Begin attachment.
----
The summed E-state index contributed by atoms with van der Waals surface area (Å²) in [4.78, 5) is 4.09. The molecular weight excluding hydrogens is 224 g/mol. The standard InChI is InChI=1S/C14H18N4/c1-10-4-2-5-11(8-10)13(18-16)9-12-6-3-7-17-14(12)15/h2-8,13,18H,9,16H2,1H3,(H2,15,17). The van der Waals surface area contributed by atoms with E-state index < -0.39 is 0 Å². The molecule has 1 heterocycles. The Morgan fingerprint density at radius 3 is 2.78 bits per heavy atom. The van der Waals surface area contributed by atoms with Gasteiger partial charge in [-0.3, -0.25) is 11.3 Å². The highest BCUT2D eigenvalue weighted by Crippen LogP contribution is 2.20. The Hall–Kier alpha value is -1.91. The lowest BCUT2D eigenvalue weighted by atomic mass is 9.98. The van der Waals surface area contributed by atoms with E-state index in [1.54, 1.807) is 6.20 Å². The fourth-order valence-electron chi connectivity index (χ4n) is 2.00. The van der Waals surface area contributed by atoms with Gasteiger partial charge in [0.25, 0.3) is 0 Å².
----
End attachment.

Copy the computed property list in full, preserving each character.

The summed E-state index contributed by atoms with van der Waals surface area (Å²) in [4.78, 5) is 4.09. The molecular weight excluding hydrogens is 224 g/mol. The standard InChI is InChI=1S/C14H18N4/c1-10-4-2-5-11(8-10)13(18-16)9-12-6-3-7-17-14(12)15/h2-8,13,18H,9,16H2,1H3,(H2,15,17). The van der Waals surface area contributed by atoms with E-state index < -0.39 is 0 Å². The molecule has 1 heterocycles. The Morgan fingerprint density at radius 3 is 2.78 bits per heavy atom. The van der Waals surface area contributed by atoms with Gasteiger partial charge in [-0.3, -0.25) is 11.3 Å². The highest BCUT2D eigenvalue weighted by Crippen LogP contribution is 2.20. The Hall–Kier alpha value is -1.91. The lowest BCUT2D eigenvalue weighted by atomic mass is 9.98. The van der Waals surface area contributed by atoms with E-state index in [1.54, 1.807) is 6.20 Å². The fourth-order valence-electron chi connectivity index (χ4n) is 2.00. The van der Waals surface area contributed by atoms with Gasteiger partial charge in [0.25, 0.3) is 0 Å².